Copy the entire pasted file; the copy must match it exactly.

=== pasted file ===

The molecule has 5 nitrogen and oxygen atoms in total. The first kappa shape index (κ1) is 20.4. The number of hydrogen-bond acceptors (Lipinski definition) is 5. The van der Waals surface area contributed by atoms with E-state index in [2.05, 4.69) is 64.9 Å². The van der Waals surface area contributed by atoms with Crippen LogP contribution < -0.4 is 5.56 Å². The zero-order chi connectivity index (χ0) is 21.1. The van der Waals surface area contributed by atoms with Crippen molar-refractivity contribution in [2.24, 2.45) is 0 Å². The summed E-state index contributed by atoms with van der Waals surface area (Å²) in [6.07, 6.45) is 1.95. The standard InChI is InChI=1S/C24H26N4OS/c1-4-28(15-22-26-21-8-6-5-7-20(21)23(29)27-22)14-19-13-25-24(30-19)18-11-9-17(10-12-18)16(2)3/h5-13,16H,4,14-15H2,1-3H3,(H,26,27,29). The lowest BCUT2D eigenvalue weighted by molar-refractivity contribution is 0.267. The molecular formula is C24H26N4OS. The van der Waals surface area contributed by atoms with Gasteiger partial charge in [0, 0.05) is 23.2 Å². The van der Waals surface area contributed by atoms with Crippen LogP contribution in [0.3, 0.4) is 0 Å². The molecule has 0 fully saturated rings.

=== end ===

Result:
The molecule has 5 nitrogen and oxygen atoms in total. The first kappa shape index (κ1) is 20.4. The number of hydrogen-bond acceptors (Lipinski definition) is 5. The van der Waals surface area contributed by atoms with E-state index in [2.05, 4.69) is 64.9 Å². The van der Waals surface area contributed by atoms with Crippen LogP contribution < -0.4 is 5.56 Å². The zero-order chi connectivity index (χ0) is 21.1. The van der Waals surface area contributed by atoms with Crippen molar-refractivity contribution in [2.24, 2.45) is 0 Å². The summed E-state index contributed by atoms with van der Waals surface area (Å²) in [6.07, 6.45) is 1.95. The standard InChI is InChI=1S/C24H26N4OS/c1-4-28(15-22-26-21-8-6-5-7-20(21)23(29)27-22)14-19-13-25-24(30-19)18-11-9-17(10-12-18)16(2)3/h5-13,16H,4,14-15H2,1-3H3,(H,26,27,29). The lowest BCUT2D eigenvalue weighted by molar-refractivity contribution is 0.267. The molecular formula is C24H26N4OS. The van der Waals surface area contributed by atoms with Gasteiger partial charge in [0, 0.05) is 23.2 Å². The van der Waals surface area contributed by atoms with Crippen LogP contribution in [0.3, 0.4) is 0 Å². The molecule has 0 fully saturated rings.